Technical leaders are not as good as their team members

You are an technical expert, and you are really good.  But you are not as good as you used to be. As a result you are likely making decisions using half-remembered, old information that doesn’t fit the current situation.  Harsh.  

At some point our technical expertise peaked and that was probably somewhere near the last time you took a final exam or certification.  As soon as we start doing a job, we start using just a sliver of our vast knowledge, and we add to that small base on a need-to-know basis.  As a result, we tend to forget the details of most of what we know and become more narrow in what we do know.  We know the minute details of our space very well, but there are plenty of others who generally know more than we do.

In the midst of solving your immediate issues at work (and new time-committments outside of work ) very few of us are able to keep up on on the changing technology and discoveries outside of our most immediate area–or even in our area because we focus on the technology and discoveries that solve our immediate problem.  As a result our technical knowledge tends to get old relative to what’s out there–relative to the newest hire.  

While we have been solving our problem, the world continues to turn. Times have changed.  New problems arise.  Unfortunately, faced with a new problem, we are coming from our old perspective.  Yes, we are capable of learning new information, but that new information is always informed and starts from our old paradigms.  It is an enormous amount of effort to change fundamental models and learn whole new ways of thinking.  We will never keep up with those who don’t have the requirement to shed old information and ways of thinking.  We are starting that race 20 paces behind.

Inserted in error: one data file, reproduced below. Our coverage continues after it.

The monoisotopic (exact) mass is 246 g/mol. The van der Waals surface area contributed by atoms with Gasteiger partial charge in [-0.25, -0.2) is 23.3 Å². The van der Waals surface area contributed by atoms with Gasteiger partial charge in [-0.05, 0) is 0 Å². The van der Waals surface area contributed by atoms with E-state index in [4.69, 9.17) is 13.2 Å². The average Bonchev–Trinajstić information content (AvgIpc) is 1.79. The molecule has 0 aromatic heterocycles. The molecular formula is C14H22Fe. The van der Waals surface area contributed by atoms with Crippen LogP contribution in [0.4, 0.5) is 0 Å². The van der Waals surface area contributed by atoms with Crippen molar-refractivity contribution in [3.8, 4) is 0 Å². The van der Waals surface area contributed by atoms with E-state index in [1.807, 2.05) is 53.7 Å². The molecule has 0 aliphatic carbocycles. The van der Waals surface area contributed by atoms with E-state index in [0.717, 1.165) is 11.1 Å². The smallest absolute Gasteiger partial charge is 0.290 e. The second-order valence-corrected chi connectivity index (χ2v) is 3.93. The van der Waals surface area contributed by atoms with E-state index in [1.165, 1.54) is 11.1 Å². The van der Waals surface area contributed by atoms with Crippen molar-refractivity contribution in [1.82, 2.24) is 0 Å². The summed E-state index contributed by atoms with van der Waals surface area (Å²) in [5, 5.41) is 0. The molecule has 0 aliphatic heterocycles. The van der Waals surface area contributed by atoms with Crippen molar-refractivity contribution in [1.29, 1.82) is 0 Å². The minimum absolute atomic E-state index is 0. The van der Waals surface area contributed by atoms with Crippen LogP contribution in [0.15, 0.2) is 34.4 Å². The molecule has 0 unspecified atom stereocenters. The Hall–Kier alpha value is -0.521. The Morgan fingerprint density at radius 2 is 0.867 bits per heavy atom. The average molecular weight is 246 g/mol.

This seems awful.  What can we do?  

Accept it. If it helps initially,  remind yourself that someday their knowledge will be outdated too.  Don’t be jealous or competitive with the new people. 

Embrace it.  You will get much further by respecting and engaging others, especially those with different and better knowledge.  Let that expertise be in their heads like a good set of reference books.  Find out what they know, how it is different from your knowledge set.  

Use it.  What do you have that no one else has?  You have experience and perspective.  While you may not have the technical expertise to be the best choice anymore, you have been in many problem solving situations.  That contextual experience and big picture perspective is something that only comes with time.  Using your experience and perspective, you can manage the knowledge of others and apply it where and when necessary to get a new problem solved.

As a technology leader–this is your role.    

Jonathan Shaver